“People (may) have the appearance of being in a vegetative or minimally conscious state, but through technology we have discovered some of them have been misdiagnosed,” Schiff, who was not involved in this study, said in a telephone interview.

But it doesn’t mean that some patients aren’t truly without hope. Perhaps the most high-profile case involved Terri Schiavo, who died in 2005 at the age of 41 after 15 years in a persistent vegetative state.

Her case was in the headlines because of a bitter dispute between her husband, who wanted to remove a feeding tube, and her parents, who did not. Schiavo’s fate was debated on the floor of Congress and then –president George W. Bush intervened to allow federal judges to review her case. Her husband, supported by doctors, prevailed and the tube was removed.

An autopsy confirmed Schiavo had irreversible brain damage. 

Another high-profile patient, Karen Quinlan, lived for more than a decade in a vegetative state — brought on by alcohol and drugs in 1975 when she was 21; New Jersey courts let her parents take her off a respirator a year after her injury. 

“It is important to keep in mind that not all persons who are not responsive fit these findings,” said Art Caplan, head of medical ethics at New York University Langone Medical Center and a frequent NBC News contributor.

“Those who have gone without oxygen for long periods of time, like Terri Schiavo, will not be mentally present inside unresponsive bodies since their brains will have been too damaged,” Caplan said.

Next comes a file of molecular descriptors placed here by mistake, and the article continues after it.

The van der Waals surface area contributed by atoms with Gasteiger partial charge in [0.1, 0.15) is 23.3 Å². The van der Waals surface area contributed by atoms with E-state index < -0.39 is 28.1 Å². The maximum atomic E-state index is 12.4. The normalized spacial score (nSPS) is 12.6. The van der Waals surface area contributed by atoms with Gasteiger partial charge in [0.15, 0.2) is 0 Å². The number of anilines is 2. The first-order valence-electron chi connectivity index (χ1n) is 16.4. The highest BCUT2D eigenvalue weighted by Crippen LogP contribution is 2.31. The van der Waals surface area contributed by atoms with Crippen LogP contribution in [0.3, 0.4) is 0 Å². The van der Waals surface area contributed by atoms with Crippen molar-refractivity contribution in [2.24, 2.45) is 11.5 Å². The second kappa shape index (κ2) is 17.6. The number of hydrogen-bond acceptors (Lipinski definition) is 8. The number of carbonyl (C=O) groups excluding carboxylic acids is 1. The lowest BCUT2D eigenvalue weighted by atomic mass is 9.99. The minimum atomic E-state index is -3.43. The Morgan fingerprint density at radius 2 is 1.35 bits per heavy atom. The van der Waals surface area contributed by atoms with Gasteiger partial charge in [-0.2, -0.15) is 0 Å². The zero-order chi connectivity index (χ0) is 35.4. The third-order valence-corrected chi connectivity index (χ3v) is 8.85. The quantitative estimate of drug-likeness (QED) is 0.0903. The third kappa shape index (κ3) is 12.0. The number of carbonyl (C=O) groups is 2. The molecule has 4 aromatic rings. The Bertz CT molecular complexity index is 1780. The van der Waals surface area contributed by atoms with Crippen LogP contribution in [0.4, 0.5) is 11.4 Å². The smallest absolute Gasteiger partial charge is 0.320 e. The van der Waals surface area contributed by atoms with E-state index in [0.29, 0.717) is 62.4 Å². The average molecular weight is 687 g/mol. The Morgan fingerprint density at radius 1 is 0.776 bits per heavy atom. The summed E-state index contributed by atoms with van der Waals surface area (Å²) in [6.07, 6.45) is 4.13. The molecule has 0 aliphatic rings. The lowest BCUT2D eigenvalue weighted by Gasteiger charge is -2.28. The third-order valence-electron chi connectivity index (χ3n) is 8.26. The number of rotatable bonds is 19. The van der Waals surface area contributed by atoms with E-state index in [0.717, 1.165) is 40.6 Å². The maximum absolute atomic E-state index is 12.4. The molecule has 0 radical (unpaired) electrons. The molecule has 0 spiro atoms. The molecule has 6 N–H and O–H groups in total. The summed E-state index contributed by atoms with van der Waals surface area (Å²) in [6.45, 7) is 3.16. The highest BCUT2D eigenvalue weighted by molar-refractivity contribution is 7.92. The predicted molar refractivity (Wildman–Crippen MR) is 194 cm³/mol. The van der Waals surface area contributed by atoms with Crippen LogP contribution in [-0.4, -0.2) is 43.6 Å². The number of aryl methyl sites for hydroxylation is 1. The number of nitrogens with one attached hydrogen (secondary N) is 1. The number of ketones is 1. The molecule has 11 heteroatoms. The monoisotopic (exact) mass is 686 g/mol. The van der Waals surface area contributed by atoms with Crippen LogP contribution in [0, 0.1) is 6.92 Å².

Naci says her team has scanned seven more people in a new study aimed at finding out what proportion of patients in a vegetative or minimally conscious state have actual conscious awareness. At least some – she won’t say how many just yet – have not responded at all, she says.

It might be possible to ask people what kind of treatment they want, Naci and Caplan both said.

“For many, being trapped fully or partially conscious inside their bodies would be a horrific nightmare which they would not wish to prolong,” Caplan said. But Naci adds that it would be problematic to ask the question if there wasn’t anything doctors or other caregivers could do to help the patient.

“A lot of states and countries do not support any invasive action that would be akin to euthanasia or suicide,” she said. “We can’t ask without knowing what to do with the answer.”

However, patients might be able to play a more active role in their care, she said..

“There are a million questions one wants to ask,” Naci says. Basic questions include whether a patient is in pain, but they could even be asked whether they want to hear music or the television.

And the study shows something else. Patients may benefit from continued stimulation even if they don’t appear to be responding. Naci said the 38-year-old patient her team described had a dedicated family.

“He is being treated as if he is aware and able to communicate,” she said. “It’s probably not a coincidence that the person is like this.”

Judy Silverman contributed to this report